When I was a young christian (a few decades ago now!), evangelical churches tended to focus on evangelism, and some viewed justice and social action with suspicion. Things have changed since then, with most christians and churches supportive of social welfare and overseas aid programs.
There is still a tendency to see these programs as of secondary importance compared to evangelism, but this too is changing.
Saving people is the highest priority?
It is simple logic, isn’t it? Knowing God and being with him in heaven is the greatest possible good for any human being. And missing out is the greatest loss.
So it’s really a no-brainer, surely. Evangelism must be our highest priority.
Only the Bible doesn’t seem to see it that way.
The Bible doesn’t endorse our logic
There are a number of pointers in the New Testament to a “bigger” agenda:
The kingdom is bigger than just ‘pie in the sky when you die’
Mark 1:15 records that Jesus began his ministry with this announcement of “good news” (= “gospel”): “The time has come. The kingdom of God has come near. Repent and believe the good news!”. Bible experts generally agree that the kingdom of God, the reign of God on earth, that was being announced and established by Jesus, was his main message.
Jesus saw himself as fulfilling the vision of the prophet Isaiah:
The Spirit of the Lord is on me,
because he has anointed me
to proclaim good news to the poor.
He has sent me to proclaim freedom for the prisoners
and recovery of sight for the blind,
to set the oppressed free,
to proclaim the year of the Lord’s favor.”
It is clear that Jesus is interested in something more than pie in the sky when we die, but something real and tangible on earth, something that will affect people physically as well as spiritually. His good news heals people and lifts them out of oppression, poverty and servitude.
The kingdom has political impacts
Mary’s song in Luke 1:46-55 shows that Jesus becoming Lord in this new kingdom was going to have political impacts – it would bring down rulers and reverse the roles of rich and poor.
If Jesus is Lord, then Caesar (ultimately) is not, and Roman ‘justice’ would eventually be replaced by God’s justice. Of course this will only completely happen at the end of days, but Mary’s words suggest it will start to happen now.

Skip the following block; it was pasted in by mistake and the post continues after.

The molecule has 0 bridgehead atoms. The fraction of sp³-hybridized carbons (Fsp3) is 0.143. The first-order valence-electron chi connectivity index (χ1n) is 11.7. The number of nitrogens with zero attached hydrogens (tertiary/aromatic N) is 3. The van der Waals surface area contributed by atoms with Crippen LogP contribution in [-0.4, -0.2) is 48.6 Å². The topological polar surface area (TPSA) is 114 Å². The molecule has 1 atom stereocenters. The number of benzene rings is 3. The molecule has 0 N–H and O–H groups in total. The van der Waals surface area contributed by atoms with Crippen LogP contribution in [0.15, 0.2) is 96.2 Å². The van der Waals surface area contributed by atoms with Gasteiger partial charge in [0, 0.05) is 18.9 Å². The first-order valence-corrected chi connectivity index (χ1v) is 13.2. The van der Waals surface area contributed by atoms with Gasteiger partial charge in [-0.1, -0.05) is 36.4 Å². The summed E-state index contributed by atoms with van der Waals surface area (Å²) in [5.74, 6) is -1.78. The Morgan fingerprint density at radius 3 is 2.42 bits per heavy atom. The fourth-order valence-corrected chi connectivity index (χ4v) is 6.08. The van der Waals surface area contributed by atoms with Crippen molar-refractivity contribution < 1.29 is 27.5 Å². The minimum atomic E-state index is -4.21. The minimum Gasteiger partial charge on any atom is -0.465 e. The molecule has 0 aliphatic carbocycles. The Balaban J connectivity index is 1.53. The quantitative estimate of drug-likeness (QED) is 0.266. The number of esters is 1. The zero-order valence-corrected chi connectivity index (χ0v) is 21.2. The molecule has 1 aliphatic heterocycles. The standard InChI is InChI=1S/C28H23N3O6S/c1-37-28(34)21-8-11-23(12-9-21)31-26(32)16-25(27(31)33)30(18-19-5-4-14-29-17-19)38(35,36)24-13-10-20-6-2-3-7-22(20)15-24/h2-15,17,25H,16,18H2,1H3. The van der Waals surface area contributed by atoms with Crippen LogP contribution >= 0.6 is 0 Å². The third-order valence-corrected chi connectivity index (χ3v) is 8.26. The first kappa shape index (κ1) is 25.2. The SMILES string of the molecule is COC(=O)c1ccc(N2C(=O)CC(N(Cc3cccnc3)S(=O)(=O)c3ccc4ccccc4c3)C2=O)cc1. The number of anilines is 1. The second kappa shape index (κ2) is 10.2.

We will be judged by our actions
Whatever way we interpret salvation by grace, it is clear that Jesus expects us to act justly, compassionately and sacrificially to help others, and he will judge us according to how much we act this way. In fact, our very part in God’s eternal kingdom is at risk if we are selfish (Matthew 25:31-46).
His brother had a similar message, arguing again and again (e.g. James 1:27, 2:1-26, 4:11-12, 5:1-6) that those of us who are following Jesus must care for those around us, or our faith may be shown to be worthless.
You can’t separate faith and good deeds in Jesus’ gospel
So faith, forgiveness, salvation, new life are all important parts of the good news of the kingdom of God. But equally serving the poor, working for justice and healing broken people are part of the same good news.
What Jesus has put together, we shouldn’t separate!
Let’s be pragmatic
There are pragmatic reasons to embrace this understanding. Many people are sick of words, especially words without love. If we want people to see and respond to the love of God, they need to see that love in our actions.
Good deeds – social justice and community care – do not get in the way of evangelism, they prepare the way of evangelism. They are as much an announcement of the good news as evangelism is.
Doing good deeds in modern evangelical churches
If we are ordinary people in an evangelical church that pushes evangelism and is light on justice and mercy, how can we hope to see change?
I’ll give some practical ideas, things which have worked, next post.
Photo: TEAR Australia. The photo shows a toilet constructed in a poor area of Kenya to improve hygiene, using money provided by TEAR Australia.